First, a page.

Is Standard & Poor flogging a dead horse?
The rating agency downgraded Greece’s outlook to negative, as the country’s economic situation worsened and it delayed the implementation of budgetary consolidation measures.
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It may be noted that in March, Moody’s Corporation (NYSE:MCO) downgraded Greece’s credit rating to C, the lowest possible level. C-rated bonds are known to be the lowest rated class and are typically in default, with little likelihood for repayment of interest or principal.
Given the writing was already on the wall, what is S&P’s latest downgrade likely to achieve?
The agency justifies the action thus in their statement: “Following delays in implementing budgetary consolidation measures and a worsening Greek economy, we believe Greece is likely to require additional financing for 2012 under the EU/International Monetary Fund (IMF) program. We are revising the outlook on the long-term ratings on Greece to negative, reflecting the possibility of a downgrade, if Greece fails to secure the next disbursement of the EU/IMF Program.”
S&P also said: “We see the likelihood of shortfalls, owing to election-related delays in the implementation of budgetary consolidation measures for the current year, as well as the worsening trajectory of the Greek economy.”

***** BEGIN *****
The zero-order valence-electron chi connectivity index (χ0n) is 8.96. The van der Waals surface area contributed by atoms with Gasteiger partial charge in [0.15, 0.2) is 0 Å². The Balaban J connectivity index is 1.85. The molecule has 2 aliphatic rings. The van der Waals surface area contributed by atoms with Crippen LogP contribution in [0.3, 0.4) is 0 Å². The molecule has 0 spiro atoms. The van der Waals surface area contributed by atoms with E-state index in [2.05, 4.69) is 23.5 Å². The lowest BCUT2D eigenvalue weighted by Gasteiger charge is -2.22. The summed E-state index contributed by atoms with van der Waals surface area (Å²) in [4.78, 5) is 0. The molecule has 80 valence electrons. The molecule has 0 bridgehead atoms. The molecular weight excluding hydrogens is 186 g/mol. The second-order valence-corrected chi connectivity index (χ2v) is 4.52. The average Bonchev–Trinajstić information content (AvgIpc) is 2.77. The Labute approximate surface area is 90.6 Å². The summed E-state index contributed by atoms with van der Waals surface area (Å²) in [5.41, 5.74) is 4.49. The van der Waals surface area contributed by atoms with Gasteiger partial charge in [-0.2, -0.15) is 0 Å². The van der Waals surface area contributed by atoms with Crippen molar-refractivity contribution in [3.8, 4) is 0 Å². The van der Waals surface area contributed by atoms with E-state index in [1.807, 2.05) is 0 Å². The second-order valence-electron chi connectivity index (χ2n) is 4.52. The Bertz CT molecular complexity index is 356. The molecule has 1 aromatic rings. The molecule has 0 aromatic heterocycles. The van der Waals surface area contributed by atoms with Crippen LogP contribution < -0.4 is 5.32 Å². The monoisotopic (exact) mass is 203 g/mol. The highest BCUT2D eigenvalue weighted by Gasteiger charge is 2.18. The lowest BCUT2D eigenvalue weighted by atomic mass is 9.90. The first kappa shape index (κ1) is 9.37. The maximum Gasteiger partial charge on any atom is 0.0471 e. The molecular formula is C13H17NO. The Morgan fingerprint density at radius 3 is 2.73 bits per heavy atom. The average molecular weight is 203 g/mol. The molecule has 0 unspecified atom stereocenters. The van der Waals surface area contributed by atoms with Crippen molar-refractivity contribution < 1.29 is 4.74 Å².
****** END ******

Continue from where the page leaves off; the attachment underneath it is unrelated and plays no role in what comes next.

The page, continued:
Representatives of the ‘troika’ concluded an examination of Greece’s situation Sunday, and are likely to return in September for another round to ascertain the country’s eligibility to draw on further rescue bailouts. Greece’s newly-elected politicians are trying to work out ways and means of complying with the budget cuts to qualify for the aid.
It appears that The McGraw-Hill Companies, Inc. (NYSE:MHP)’s S&P is already convinced that Greece may not be able to come through on the budget austerity measures and may not receive further aid tranches. Reportedly, the IMF has been pushing to have Greece’s target of debt ratio reduced to 100 percent of GDP by 2020, but Olivier Bailly, senior European Commission spokesman for the economy, said the current target of 120 percent is already “an ambitious target for Greece, and we stick to it.”
It may be noted that ratings downgrades have often had quite the opposite impact on the affected country’s debt instruments. According to Bloomberg, yields on government bonds fall when they should rise, judging by the rating action – a result of statistical analysis of 314 rating changes dating from the 1970s.
In that case, the S&P downgrade for Greece may not be highly significant.